middle east, muslims, obama, politics, war on terror

Gideon Levy at UTM

Published on:
The Medium, September 27th, 2010 [http://mediumonline.ca/2010/09/27/gideon-levy-visits-utm/]

Around 250 to 300 people gathered at the University of Toronto at Mississauga (UTM) for a lecture by the award-winning Israeli journalist Gideon Levy on September 22nd, 2010. Primarily based on the content of his new book The Punishment of Gaza, the lecture consisted mainly of Levy’s lamentations regarding the Israel-Palestine conflict, and his thoughts on how “the Israeli occupation of the West Bank and the Gaza Strip” will play out in the future.

Writing for Israel’s most famous daily newspaper, Haaretz, since 1982, Levy coupled his critique of Israel’s conduct towards the Palestinians with a pessimistic vision of the future. Having been on the receiving end of constant hate mail from his fellow Israelis for his consistent critique of Israeli policies, Levy stated rather assuredly that “there has never been an occupation where the occupier felt so good about himself, and there has never been an occupation where the occupier presented himself as a victim.”

Referring to Israel’s occupation of the Occupied Palestinian Territories (OPT) as the “real drama of Israel in its dark backyard,” Levy went on to condemn the “so-called peace process” as a sham. He criticized Israeli Prime Minister Benjamin Netanyahu for not willing to do even the “minimum of the minimum” for peace, which is to freeze all settlement building/expansion in the OPT, in lieu of negotiations. Regarding the United States’ long-time patronage of Israel, Levy expressed “disappointment” with the policies of President Barack Obama, policies that did not deviate much from previous administrations. And while describing Hamas, the Islamic Movement party currently in control of the Gaza Strip (elected in 2006 and pushed out of the West Bank by rival party Fateh), as “not my cup of tea,” Levy felt that any successful, realistic, and meaningful negotiations would have to include the choice party of the Palestinians.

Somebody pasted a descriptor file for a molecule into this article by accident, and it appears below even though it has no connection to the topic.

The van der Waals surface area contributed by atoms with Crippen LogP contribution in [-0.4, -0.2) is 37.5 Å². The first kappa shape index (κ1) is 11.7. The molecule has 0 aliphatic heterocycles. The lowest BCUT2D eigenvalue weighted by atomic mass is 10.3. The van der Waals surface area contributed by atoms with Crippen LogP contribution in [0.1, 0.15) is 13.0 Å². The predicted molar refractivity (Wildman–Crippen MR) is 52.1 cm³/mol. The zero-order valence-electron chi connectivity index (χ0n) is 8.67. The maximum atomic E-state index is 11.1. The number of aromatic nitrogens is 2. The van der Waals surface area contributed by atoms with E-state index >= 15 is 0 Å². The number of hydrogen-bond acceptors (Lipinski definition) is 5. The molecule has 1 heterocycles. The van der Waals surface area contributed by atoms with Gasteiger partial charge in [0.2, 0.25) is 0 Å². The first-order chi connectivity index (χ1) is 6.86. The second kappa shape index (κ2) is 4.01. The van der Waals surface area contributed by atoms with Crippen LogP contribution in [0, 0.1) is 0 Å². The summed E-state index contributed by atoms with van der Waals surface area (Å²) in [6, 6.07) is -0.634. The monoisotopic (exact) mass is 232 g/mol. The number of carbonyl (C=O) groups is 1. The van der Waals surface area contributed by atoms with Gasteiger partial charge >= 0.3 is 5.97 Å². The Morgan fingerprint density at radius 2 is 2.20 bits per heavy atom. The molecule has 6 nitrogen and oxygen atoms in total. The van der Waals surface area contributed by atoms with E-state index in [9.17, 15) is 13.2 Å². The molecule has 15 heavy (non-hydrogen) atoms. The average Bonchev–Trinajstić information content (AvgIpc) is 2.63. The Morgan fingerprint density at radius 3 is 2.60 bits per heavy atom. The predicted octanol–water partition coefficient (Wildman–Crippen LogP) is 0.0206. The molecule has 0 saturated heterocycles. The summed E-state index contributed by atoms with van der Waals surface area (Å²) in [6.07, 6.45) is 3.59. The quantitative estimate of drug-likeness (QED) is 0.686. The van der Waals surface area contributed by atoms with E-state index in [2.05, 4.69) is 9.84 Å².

It has been such views that have made Gideon Levy a deeply unpopular figure in most of Israel, a country which he describes as “fiercely nationalistic.” Having himself served in the IDF in his youth, it was not until the late 1980s when Levy began to travel into the OPT, something that “most Israelis never do,” and something that has ever since shown him the brutality of Israel’s occupation. Levy believes that it is necessary to “tell the story” of those who live under Israeli occupation, a conviction that has forced him to live with “absolute exclusivity” within Israel.

During the Q&A session which followed the lecture, some audience members expressed that they wished Levy had talked more about possible solutions in terms of resolving this protracted occupation. It seems that their disappointment is related to the fact that even Levy himself sees no real way out, and no concrete solutions—at least not from within Israeli civil society.

“Writing is all I know in this life,” Levy stated in a post-event interview, “and we all must do what we feel is right and just.”

Pointing to the disbanding of the Soviet Union and the dissolution of South African apartheid as positive examples, Levy did not seem completely hopeless. He expressed genuine surprise and joy regarding what he described as “high enthusiasm” among Canadians in support of justice for the Palestinians.

The lecture was organized by Canadians for Justice and Peace in the Middle East (CJPME), and partially funded by the University of Toronto at Mississauga Student Union (UTMSU).